Heaney said he is unsurprised that U-M students, roughly two-thirds of whom are from Michigan, are at odds with state policies on social issues
"It doesn’t surprise me at all. You’ve got to think about the demographics of the state of Michigan. There’s a difference between people who chose to live in Michigan verses people who are born in Michigan," he explained. "More liberal people are going to leave Michigan and go to larger urban areas."
"A lot of those more liberal folks are going to select out so the residue, the people that stay, are more likely to be conservative," Heaney continued.
Two representatives of U-M's College Republicans did not respond to requests for comment.
Affirmative action and marijuana
In 1972, the Ann Arbor Hash Bash was started by U-M students. It appears that the desire to legalize marijuana is still alive at U-M today. Fifty-five percent of survey respondents said cannabis should be legalized, up nearly 17 percent since 2006.
The significant jump in support occurred in the midst of a 2008 law legalizing medical marijuana in Michigan. Since then, Republicans have assumed control of Lansing and Michigan Attorney General Bill Schuette has claimed that the state's medical marijuana law has been abused. Last year Schuette led a statewide effort to close multiple dispensaries, contending the establishments could be shut down under a state public nuisance law.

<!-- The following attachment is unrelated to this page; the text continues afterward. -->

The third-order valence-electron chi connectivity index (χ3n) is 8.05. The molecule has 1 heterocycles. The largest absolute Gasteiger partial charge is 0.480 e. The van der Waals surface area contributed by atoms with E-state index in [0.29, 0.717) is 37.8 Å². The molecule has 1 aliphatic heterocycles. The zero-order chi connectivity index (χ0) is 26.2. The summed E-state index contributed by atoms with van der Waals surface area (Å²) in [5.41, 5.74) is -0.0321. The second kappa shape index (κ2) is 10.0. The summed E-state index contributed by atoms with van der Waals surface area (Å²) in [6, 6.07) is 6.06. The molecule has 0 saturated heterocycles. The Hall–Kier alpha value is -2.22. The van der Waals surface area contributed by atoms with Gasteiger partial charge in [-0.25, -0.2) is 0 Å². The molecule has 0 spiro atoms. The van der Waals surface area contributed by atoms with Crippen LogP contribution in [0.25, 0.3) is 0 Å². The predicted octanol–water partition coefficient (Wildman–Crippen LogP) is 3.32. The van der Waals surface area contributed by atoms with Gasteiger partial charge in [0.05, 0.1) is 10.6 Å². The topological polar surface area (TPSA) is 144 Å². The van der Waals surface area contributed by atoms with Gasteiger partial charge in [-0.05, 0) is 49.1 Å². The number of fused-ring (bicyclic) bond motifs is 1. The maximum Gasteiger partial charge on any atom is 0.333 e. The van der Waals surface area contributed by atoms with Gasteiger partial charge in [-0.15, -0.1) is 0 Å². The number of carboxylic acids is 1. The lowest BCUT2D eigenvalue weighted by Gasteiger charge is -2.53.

There's also a petition circulating throughout the state that seeks to amend the Michigan Constitution to make pot legal for people 21 and older. The petition needs more than 322,600 signatures from registered voters in Michigan to put the issue on a statewide ballot.
While gay rights issues and marijuana legalization are supported by the majority of U-M students, using affirmative action in admission policies has not received as much student support.
Proposal 2, a state law banning public universities from considering race in admissions, is currently under review in federal court. Affirmative action policies in university admissions have been a controversial state issue for more than a decade due to a U.S. Supreme Court battle that questioned a since-retired race consideration policy at U-M.
Michigan voters originally passed Proposal 2, a ban on considering race in admissions, in 2006, three years after a U.S. Supreme Court ruling found that U-M could work toward achieving diversity in its admissions policy, but that the school's existing policy considered race too heavily.
According to survey results, 33 percent of U-M freshmen agreed that "students from disadvantaged social backgrounds should be given preferential treatment in college admissions," a slight change from 32 percent of freshmen in 2009.
U-M freshmen support of weighted admissions policies is lower than the national average of 42 percent.
Matney said the relative steadiness of weighted admissions is due, in part, to an overexposure to news about the issue.
"The nation did grow in their support of affirmative action, our students did not. Our students quite simply are tired of the national debate and, quite frankly, the debate here in Michigan," she said. "This has been in the news every single week, and sometimes every single day, since they were in kindergarden."